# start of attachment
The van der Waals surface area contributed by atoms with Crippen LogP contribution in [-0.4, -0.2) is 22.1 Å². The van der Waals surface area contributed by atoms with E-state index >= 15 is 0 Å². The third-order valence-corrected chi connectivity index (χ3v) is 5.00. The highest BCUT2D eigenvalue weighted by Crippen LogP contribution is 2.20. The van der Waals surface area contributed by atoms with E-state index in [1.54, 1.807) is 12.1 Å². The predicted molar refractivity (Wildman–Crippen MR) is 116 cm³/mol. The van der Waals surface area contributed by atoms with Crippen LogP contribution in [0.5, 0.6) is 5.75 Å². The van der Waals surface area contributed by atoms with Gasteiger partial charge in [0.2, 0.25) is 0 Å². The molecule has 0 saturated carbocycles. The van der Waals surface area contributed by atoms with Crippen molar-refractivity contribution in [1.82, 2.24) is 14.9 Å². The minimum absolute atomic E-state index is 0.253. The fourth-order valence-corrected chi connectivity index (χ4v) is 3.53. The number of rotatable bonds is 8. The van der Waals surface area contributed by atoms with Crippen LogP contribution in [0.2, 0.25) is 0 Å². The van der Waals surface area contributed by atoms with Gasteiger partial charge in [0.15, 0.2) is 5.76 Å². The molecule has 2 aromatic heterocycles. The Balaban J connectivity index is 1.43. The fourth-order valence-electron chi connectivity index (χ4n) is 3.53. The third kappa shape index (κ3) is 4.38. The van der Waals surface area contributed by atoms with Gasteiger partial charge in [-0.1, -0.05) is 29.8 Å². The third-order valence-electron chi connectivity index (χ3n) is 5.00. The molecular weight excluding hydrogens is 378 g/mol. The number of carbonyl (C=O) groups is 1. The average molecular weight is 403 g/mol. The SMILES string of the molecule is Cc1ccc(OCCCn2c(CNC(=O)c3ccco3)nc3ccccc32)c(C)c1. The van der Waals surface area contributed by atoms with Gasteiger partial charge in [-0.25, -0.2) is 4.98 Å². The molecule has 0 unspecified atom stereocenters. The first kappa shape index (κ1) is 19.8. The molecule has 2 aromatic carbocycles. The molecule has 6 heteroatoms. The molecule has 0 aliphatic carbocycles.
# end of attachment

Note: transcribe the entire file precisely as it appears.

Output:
The van der Waals surface area contributed by atoms with Crippen LogP contribution in [-0.4, -0.2) is 22.1 Å². The van der Waals surface area contributed by atoms with E-state index >= 15 is 0 Å². The third-order valence-corrected chi connectivity index (χ3v) is 5.00. The highest BCUT2D eigenvalue weighted by Crippen LogP contribution is 2.20. The van der Waals surface area contributed by atoms with E-state index in [1.54, 1.807) is 12.1 Å². The predicted molar refractivity (Wildman–Crippen MR) is 116 cm³/mol. The van der Waals surface area contributed by atoms with Crippen LogP contribution in [0.5, 0.6) is 5.75 Å². The van der Waals surface area contributed by atoms with Gasteiger partial charge in [0.2, 0.25) is 0 Å². The molecule has 0 saturated carbocycles. The van der Waals surface area contributed by atoms with Crippen molar-refractivity contribution in [1.82, 2.24) is 14.9 Å². The minimum absolute atomic E-state index is 0.253. The fourth-order valence-corrected chi connectivity index (χ4v) is 3.53. The number of rotatable bonds is 8. The van der Waals surface area contributed by atoms with Crippen LogP contribution in [0.2, 0.25) is 0 Å². The van der Waals surface area contributed by atoms with Gasteiger partial charge in [0.15, 0.2) is 5.76 Å². The molecule has 2 aromatic heterocycles. The Balaban J connectivity index is 1.43. The fourth-order valence-electron chi connectivity index (χ4n) is 3.53. The third kappa shape index (κ3) is 4.38. The van der Waals surface area contributed by atoms with Gasteiger partial charge in [-0.1, -0.05) is 29.8 Å². The third-order valence-electron chi connectivity index (χ3n) is 5.00. The molecular weight excluding hydrogens is 378 g/mol. The number of carbonyl (C=O) groups is 1. The average molecular weight is 403 g/mol. The SMILES string of the molecule is Cc1ccc(OCCCn2c(CNC(=O)c3ccco3)nc3ccccc32)c(C)c1. The van der Waals surface area contributed by atoms with Gasteiger partial charge in [-0.25, -0.2) is 4.98 Å². The molecule has 0 unspecified atom stereocenters. The first kappa shape index (κ1) is 19.8. The molecule has 2 aromatic carbocycles. The molecule has 6 heteroatoms. The molecule has 0 aliphatic carbocycles.